We present the fabrication and characterisation of Dy<sup>3+</sup>-doped tellurite glasses and waveguides for applications in the mid-IR. The low phonon energy and large rare-earth ion solubility of tellurite glasses, as well as having infrared transmission ranges up to <5 μm, make them promising candidates for new mid-IR solid-state laser host materials. This paper presents recent achievements in the fabrication of tellurite glasses, glass characterisation and rare-earth ion spectroscopy which is compared to other glass hosts relevant to the mid-IR such as fluoride glasses. When excited with an 808 nm laser diode source, Dy<sup>3+</sup> doped tellurite bulk glasses exhibited very broad fluorescence from the <sup>6</sup>H<sub>13/2</sub> - 6H<sub>15/2</sub> transition which extends from 3 μm to 3.6 μm FWHM compared to 2.9 μm to 3.1 μm in Dy<sup>3+</sup> doped ZBLAN glass. This broad and red-shifted fluorescence band in tellurite glass may find use in LIDAR and sensing applications as it coincides with an atmospheric transmission band, compared to the ~3 μm emission of Dy<sup>3+</sup> doped ZBLAN lasers which is
absorbed by atmospheric water.
The invited paper explains the transmission properties of a range of near-, mid-, and far-IR optical fibres for their
applications in chemical and biological sensing. Methods for the fabrication of single and multiple-core mid-IR fibres are
discussed in view of controlling the thermal and viscosity properties for fibre drawing. In particular, the need for
removing impurity bands in the 5000 to 1000 cm<sup>-1</sup> range is explained. The importance of engineering multi-core fibres
is also discussed for simultaneous measurements of Raman, IR and surface plasmon enhanced modes together with say,
temperature using a mid-IR transmitting tellurite fibre e.g. in a chemical process. The paper explains the principles and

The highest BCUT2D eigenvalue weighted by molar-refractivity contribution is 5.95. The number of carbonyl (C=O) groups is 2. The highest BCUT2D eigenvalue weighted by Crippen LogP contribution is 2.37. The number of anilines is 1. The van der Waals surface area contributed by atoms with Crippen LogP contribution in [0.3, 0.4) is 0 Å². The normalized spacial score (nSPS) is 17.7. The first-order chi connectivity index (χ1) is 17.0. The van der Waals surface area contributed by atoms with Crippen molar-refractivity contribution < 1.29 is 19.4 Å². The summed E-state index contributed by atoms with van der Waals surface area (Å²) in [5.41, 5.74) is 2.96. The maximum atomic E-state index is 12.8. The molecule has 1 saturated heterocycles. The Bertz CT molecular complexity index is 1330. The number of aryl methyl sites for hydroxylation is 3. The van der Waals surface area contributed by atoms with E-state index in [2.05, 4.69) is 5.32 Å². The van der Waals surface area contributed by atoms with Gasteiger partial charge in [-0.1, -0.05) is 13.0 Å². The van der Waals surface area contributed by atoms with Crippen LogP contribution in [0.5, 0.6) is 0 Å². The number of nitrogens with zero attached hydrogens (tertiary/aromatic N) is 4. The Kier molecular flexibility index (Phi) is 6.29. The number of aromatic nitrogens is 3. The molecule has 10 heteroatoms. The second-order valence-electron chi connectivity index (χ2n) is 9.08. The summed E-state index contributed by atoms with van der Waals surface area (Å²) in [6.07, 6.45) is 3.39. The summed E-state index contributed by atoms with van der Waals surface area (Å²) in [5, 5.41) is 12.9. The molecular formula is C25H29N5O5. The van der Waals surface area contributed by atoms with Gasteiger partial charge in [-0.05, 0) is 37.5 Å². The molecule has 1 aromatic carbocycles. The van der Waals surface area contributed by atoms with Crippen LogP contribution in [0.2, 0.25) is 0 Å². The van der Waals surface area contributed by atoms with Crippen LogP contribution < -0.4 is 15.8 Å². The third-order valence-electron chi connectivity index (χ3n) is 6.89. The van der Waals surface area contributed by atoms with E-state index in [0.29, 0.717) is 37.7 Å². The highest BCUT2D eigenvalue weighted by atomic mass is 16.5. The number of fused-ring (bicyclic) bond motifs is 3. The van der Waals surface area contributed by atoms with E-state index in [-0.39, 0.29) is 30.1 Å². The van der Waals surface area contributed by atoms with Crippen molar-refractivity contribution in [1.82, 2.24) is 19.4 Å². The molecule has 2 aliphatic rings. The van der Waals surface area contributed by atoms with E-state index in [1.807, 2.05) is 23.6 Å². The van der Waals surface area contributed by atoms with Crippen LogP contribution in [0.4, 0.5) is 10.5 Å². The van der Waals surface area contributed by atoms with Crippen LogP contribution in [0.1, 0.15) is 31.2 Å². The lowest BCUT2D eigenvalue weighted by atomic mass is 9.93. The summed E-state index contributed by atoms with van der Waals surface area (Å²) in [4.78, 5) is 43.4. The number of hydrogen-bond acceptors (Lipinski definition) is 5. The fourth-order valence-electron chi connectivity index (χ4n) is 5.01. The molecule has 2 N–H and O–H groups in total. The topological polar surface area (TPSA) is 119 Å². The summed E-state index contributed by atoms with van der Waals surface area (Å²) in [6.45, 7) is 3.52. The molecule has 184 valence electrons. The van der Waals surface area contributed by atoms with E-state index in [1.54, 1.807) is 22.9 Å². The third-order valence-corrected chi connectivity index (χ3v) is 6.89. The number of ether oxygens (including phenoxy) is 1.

advantages of evanescent wave coupling of light at the resonant frequency bands for chemical sensing using a fibre
evanescent wave spectroscopic sensor having a GeTeSe chalcogenide fibre. Using fibre based techniques, measurements
for Cr<sup>6+</sup> ions in solution and As<sup>3+</sup> and As<sup>5+</sup> in solids have been characterized at visible and mid-IR regions, respectively.
In this paper we also explain the importance of using mid-IR fibres for engineering novel laser and broadband sources
for chemical sensing.
We present efficient CW lasing Tm<sup>3+</sup>/Ho<sup>3+</sup>/Yb<sup>3+</sup>-triply-doped tellurite fibre at ~2.1 μm. Two different pump schemes
have been demonstrated for this laser: a 1.088 μm
Yb<sup>3+</sup>-doped silica fibre laser simultaneously pumping the Tm<sup>3+</sup>: <sup>3</sup>H<sub>5</sub>,
Ho<sup>3+</sup>: <sup>5</sup>I<sub>6</sub> and Yb<sup>3+</sup>: <sup>2</sup>F<sub>5/2</sub> levels, and a 1.6 μm
Er<sup>3+</sup>/Yb<sup>3+</sup>-doped silica fibre laser directly pumping the Tm<sup>3+</sup>: <sup>3</sup>F<sub>4</sub> level. For
the 1.6 μm pumping, a slope efficiency of 62% has been achieved in a 76 cm long fibre which is close to the Stokes
efficiency limit of ~75%. An output power of 160 mW has also been achieved, but with no signs of saturation or fibre
damage suggesting that higher output powers should be possible. For the 1.088 μm pumping there is very strong pump